Decide if two graphs are isomorphic

## Arguments

- graph1
The first graph.

- graph2
The second graph.

- method
The method to use. Possible values: ‘auto’, ‘direct’, ‘vf2’, ‘bliss’. See their details below.

- ...
Additional arguments, passed to the various methods.

## ‘auto’ method

It tries to select the appropriate method based on the two graphs. This is the algorithm it uses:

If the two graphs do not agree on their order and size (i.e. number of vertices and edges), then return

`FALSE`

.If the graphs have three or four vertices, then the ‘direct’ method is used.

If the graphs are directed, then the ‘vf2’ method is used.

Otherwise the ‘bliss’ method is used.

## ‘direct’ method

This method only works on graphs with three or four vertices, and it is based on a pre-calculated and stored table. It does not have any extra arguments.

## ‘vf2’ method

This method uses the VF2 algorithm by Cordella, Foggia et al., see references below. It supports vertex and edge colors and have the following extra arguments:

- vertex.color1, vertex.color2
Optional integer vectors giving the colors of the vertices for colored graph isomorphism. If they are not given, but the graph has a “color” vertex attribute, then it will be used. If you want to ignore these attributes, then supply

`NULL`

for both of these arguments. See also examples below.- edge.color1, edge.color2
Optional integer vectors giving the colors of the edges for edge-colored (sub)graph isomorphism. If they are not given, but the graph has a “color” edge attribute, then it will be used. If you want to ignore these attributes, then supply

`NULL`

for both of these arguments.

## ‘bliss’ method

Uses the BLISS algorithm by Junttila and Kaski, and it works for
undirected graphs. For both graphs the
`canonical_permutation()`

and then the `permute()`

function is called to transfer them into canonical form; finally the
canonical forms are compared.
Extra arguments:

- sh
Character constant, the heuristics to use in the BLISS algorithm for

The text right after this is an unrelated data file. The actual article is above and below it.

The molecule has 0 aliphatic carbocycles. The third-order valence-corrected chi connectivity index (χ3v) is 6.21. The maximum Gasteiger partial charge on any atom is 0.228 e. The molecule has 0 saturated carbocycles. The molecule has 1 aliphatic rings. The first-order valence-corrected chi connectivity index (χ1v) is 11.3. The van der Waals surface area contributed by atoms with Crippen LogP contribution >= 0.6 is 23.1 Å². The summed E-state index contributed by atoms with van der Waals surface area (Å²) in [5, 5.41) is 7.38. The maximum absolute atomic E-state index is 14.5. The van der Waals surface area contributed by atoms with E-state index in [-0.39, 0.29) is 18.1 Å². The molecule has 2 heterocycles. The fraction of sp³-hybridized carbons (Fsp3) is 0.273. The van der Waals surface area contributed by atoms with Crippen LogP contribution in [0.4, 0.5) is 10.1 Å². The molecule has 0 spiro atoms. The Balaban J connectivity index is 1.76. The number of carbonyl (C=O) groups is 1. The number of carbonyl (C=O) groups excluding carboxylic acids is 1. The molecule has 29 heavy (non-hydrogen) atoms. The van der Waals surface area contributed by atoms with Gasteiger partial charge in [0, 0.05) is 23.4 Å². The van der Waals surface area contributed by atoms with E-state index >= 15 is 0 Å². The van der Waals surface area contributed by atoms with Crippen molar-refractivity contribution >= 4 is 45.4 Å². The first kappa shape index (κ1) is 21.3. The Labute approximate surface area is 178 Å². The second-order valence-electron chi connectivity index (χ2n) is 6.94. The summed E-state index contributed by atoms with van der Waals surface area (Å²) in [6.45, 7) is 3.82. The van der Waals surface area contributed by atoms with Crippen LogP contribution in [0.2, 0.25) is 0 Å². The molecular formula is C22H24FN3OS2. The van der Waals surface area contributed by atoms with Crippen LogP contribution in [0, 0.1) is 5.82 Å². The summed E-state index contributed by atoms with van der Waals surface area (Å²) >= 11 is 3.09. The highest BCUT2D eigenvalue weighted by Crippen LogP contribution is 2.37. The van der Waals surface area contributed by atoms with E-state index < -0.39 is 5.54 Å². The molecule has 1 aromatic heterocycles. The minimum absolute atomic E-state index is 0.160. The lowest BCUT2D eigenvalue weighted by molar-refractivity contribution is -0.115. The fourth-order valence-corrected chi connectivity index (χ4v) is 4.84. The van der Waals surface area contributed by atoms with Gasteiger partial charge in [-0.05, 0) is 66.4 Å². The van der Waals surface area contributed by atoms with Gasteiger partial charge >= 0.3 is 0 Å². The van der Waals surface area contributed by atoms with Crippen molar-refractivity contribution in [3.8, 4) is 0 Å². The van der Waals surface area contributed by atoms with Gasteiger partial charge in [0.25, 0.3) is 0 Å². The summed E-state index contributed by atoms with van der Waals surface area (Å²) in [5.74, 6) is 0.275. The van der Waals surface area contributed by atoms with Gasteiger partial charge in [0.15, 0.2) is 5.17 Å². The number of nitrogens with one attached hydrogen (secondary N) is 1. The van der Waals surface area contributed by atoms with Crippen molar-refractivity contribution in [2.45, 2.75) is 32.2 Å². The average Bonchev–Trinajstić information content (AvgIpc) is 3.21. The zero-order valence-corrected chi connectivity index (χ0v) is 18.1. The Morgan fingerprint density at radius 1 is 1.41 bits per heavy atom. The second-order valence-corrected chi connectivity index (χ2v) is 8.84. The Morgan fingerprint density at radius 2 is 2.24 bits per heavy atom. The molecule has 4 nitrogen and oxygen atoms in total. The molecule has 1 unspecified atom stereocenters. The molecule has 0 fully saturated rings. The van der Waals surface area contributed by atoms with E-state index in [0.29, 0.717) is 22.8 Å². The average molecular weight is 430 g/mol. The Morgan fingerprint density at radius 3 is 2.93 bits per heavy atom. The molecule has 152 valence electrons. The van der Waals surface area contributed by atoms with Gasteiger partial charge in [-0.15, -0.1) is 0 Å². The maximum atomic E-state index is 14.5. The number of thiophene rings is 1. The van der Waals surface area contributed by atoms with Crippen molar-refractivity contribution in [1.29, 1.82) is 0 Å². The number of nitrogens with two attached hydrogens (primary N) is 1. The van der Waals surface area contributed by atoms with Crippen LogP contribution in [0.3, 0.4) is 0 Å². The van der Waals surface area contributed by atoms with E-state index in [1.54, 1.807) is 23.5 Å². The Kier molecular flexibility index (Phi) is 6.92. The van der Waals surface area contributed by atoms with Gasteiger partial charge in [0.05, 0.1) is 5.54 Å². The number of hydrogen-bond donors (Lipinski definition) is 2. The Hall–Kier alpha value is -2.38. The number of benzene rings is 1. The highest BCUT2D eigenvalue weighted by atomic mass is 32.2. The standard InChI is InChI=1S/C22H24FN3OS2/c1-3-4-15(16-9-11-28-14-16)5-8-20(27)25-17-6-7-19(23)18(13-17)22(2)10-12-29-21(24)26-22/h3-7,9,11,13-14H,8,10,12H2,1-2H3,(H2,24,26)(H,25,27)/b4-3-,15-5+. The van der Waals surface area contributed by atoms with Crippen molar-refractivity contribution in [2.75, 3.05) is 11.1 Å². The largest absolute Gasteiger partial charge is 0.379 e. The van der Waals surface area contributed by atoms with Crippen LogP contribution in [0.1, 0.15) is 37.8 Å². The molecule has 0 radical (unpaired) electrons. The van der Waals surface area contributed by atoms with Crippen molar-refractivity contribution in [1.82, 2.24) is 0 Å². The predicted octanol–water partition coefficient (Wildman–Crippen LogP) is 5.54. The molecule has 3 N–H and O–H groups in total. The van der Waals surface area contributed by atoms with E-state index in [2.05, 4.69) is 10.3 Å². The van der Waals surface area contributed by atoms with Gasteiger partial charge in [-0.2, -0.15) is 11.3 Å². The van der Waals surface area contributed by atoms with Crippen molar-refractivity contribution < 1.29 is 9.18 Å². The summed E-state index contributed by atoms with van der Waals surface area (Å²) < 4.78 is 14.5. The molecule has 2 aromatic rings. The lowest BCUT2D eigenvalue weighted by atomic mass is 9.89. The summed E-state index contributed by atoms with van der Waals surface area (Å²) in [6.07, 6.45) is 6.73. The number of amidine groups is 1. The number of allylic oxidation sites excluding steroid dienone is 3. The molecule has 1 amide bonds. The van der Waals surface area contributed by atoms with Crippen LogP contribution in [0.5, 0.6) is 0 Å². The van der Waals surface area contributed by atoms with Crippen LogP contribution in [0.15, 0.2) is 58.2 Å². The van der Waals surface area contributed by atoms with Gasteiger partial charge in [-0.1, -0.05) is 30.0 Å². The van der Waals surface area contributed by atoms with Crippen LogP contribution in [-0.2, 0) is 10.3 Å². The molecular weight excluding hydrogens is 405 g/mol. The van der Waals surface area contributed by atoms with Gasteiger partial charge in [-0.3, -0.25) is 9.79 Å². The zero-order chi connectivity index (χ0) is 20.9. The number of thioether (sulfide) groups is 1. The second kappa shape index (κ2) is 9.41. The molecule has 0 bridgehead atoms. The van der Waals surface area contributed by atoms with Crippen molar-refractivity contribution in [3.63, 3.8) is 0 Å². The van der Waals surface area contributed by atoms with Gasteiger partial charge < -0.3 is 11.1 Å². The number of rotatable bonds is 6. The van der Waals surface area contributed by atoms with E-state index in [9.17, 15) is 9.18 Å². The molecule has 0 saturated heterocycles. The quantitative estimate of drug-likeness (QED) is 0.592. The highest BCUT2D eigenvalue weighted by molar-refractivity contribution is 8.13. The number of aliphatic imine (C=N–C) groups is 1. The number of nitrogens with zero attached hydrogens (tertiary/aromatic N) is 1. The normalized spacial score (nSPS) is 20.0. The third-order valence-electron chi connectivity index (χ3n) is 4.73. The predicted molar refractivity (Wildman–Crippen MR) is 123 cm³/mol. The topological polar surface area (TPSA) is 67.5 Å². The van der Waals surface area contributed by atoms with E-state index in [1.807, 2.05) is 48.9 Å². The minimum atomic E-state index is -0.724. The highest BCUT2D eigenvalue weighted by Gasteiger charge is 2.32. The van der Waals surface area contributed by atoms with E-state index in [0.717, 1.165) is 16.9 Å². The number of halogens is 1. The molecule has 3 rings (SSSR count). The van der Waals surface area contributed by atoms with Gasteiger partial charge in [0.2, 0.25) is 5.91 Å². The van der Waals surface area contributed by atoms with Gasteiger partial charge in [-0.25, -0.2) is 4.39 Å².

`graph1`

and`graph2`

. See the`sh`

argument of`canonical_permutation()`

for possible values.

`sh`

defaults to ‘fm’.

## References

Tommi Junttila and Petteri Kaski: Engineering an Efficient Canonical
Labeling Tool for Large and Sparse Graphs, *Proceedings of the
Ninth Workshop on Algorithm Engineering and Experiments and the Fourth
Workshop on Analytic Algorithms and Combinatorics.* 2007.

LP Cordella, P Foggia, C Sansone, and M Vento: An improved algorithm
for matching large graphs, *Proc. of the 3rd IAPR TC-15 Workshop
on Graphbased Representations in Pattern Recognition*, 149--159, 2001.

## See also

Other graph isomorphism:
`canonical_permutation()`

,
`count_isomorphisms()`

,
`count_subgraph_isomorphisms()`

,
`graph_from_isomorphism_class()`

,
`isomorphism_class()`

,
`isomorphisms()`

,
`subgraph_isomorphic()`

,
`subgraph_isomorphisms()`

## Examples

```
# create some non-isomorphic graphs
g1 <- graph_from_isomorphism_class(3, 10)
g2 <- graph_from_isomorphism_class(3, 11)
isomorphic(g1, g2)
#> [1] FALSE
# create two isomorphic graphs, by permuting the vertices of the first
g1 <- barabasi.game(30, m = 2, directed = FALSE)
g2 <- permute(g1, sample(vcount(g1)))
# should be TRUE
isomorphic(g1, g2)
#> [1] TRUE
isomorphic(g1, g2, method = "bliss")
#> [1] TRUE
isomorphic(g1, g2, method = "vf2")
#> [1] TRUE
# colored graph isomorphism
g1 <- make_ring(10)
g2 <- make_ring(10)
isomorphic(g1, g2)
#> [1] TRUE
V(g1)$color <- rep(1:2, length = vcount(g1))
V(g2)$color <- rep(2:1, length = vcount(g2))
# consider colors by default
count_isomorphisms(g1, g2)
#> [1] 10
# ignore colors
count_isomorphisms(g1, g2,
vertex.color1 = NULL,
vertex.color2 = NULL
)
#> [1] 20
```